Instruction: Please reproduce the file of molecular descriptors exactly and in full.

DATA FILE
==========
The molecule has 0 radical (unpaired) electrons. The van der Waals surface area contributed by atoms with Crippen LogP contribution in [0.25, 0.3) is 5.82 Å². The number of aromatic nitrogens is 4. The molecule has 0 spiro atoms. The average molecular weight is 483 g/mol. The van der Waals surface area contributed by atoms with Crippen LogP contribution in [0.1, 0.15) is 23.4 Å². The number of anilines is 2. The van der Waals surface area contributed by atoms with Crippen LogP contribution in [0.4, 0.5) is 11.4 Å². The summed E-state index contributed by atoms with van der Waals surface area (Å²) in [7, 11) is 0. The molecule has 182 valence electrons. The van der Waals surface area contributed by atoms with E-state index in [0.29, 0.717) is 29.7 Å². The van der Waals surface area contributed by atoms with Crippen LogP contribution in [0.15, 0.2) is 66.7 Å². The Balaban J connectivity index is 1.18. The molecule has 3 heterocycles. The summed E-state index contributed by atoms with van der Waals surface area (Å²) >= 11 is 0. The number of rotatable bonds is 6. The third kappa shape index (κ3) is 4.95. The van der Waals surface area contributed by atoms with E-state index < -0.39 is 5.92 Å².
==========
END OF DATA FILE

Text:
The molecule has 0 radical (unpaired) electrons. The van der Waals surface area contributed by atoms with Crippen LogP contribution in [0.25, 0.3) is 5.82 Å². The number of aromatic nitrogens is 4. The molecule has 0 spiro atoms. The average molecular weight is 483 g/mol. The van der Waals surface area contributed by atoms with Crippen LogP contribution in [0.1, 0.15) is 23.4 Å². The number of anilines is 2. The van der Waals surface area contributed by atoms with Crippen LogP contribution in [0.4, 0.5) is 11.4 Å². The summed E-state index contributed by atoms with van der Waals surface area (Å²) in [7, 11) is 0. The molecule has 182 valence electrons. The van der Waals surface area contributed by atoms with E-state index in [0.29, 0.717) is 29.7 Å². The van der Waals surface area contributed by atoms with Crippen LogP contribution in [0.15, 0.2) is 66.7 Å². The Balaban J connectivity index is 1.18. The molecule has 3 heterocycles. The summed E-state index contributed by atoms with van der Waals surface area (Å²) >= 11 is 0. The number of rotatable bonds is 6. The third kappa shape index (κ3) is 4.95. The van der Waals surface area contributed by atoms with E-state index < -0.39 is 5.92 Å².